• Submitted by Kim McRae on 04/09/2020 - 09:19 am.

      No he’s not a Republican…(he’s my cousin) and VBM has its issues but we should find ways it can enhance our current system.

      • Submitted by Pat Terry on 04/09/2020 - 01:29 pm.

        He’s not a Republican. He just makes baseless Republican arguments.

        • Submitted by Paul Richmond on 04/10/2020 - 11:18 pm.

          I’m not seeing that a 20% loss of ballots and the alternative being opening of early polling centers being Republican arguments.

          Have you followed Greg Pallast?

  2. Submitted by Paul Brandon on 04/08/2020 - 09:36 am.


    Your donation will help me build the site, edit a book, and grow the organization.

    Donations currently go to my Paypal account, Gentry Lange. In the future, I will set-up a organizational donation page for The No Vote By Mail Project. Any question, feel free to call or email me directly.”

    • Submitted by Ron Gotzman on 04/08/2020 - 01:16 pm.

      Are my gifts tax deductible like my gifts to taxpayer subsidized MinnPost?

      • Submitted by Dennis Wagner on 04/08/2020 - 06:58 pm.

        Well Ron, it depends on their filing status. But if we are honest, our Minnpost donations are not tax deductible with the new tax laws. If you give or not is not the question, given a $24,800 exemption for a married couple, it is difficult if not impossible to hit that number. Following every loophole that AAII: I could not even come close, that included piling all real estate taxes (4 properties) charitable contributions (significant) etc. etc. etc. into a single year. What we really have is a loop hole for folks that choose to suck the marrow out of everyone else, and take the tax deductions besides. From this perspective, yep, Trump and the Republicans gave them “lots of free stuff”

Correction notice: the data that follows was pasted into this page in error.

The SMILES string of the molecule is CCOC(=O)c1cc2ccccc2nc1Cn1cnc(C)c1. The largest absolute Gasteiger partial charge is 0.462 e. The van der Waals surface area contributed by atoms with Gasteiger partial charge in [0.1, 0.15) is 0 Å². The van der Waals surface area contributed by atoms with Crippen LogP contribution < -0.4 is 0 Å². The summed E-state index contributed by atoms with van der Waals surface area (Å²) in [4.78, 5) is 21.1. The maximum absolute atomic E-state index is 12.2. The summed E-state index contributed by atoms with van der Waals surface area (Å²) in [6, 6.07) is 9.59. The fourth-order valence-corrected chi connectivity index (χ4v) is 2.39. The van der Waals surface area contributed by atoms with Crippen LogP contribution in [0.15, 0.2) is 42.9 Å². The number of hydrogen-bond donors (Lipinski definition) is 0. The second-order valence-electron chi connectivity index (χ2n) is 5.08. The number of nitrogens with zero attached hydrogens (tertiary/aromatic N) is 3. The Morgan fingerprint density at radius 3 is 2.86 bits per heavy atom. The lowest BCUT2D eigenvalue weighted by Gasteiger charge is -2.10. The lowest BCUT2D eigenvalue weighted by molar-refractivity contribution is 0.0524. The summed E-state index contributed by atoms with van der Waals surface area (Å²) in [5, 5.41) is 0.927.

• Submitted by RB Holbrook on 04/09/2020 - 09:47 am.

        Why do you keep saying that MinnPost is “taxpayer subsidized?”

        • Submitted by ian wade on 04/09/2020 - 06:20 pm.

          Probably for the same reason that, when denying climate change, they cite the ice age that was predicted back in the 70’s.

  3. Submitted by Ron Gotzman on 04/08/2020 - 10:40 am.

    Thank you for sharing your thoughts against VBM.

    “Protecting our democracy” begins by making all legitimate votes count and not opening up the system to even greater means of potential fraud and abuse.

    If anything – we should be guaranteeing that all legitimate votes count by installing a system of voter ID laws.

    • Submitted by Paul Brandon on 04/08/2020 - 12:54 pm.

      Voter fraud prevention is a solution looking for a problem.
      The incidence of proven voter fraud is a lot less than the 4% error range of the voting process itself.

      • Submitted by Frank Phelan on 04/08/2020 - 08:24 pm.

        Wrong. Voter suppression via ID requirements are no solution at all, to anything. Stop referring to it as any sort of solution.

      • Submitted by Paul Richmond on 04/10/2020 - 11:22 pm.

        Voter Fraud and Voter Suppression are two different things.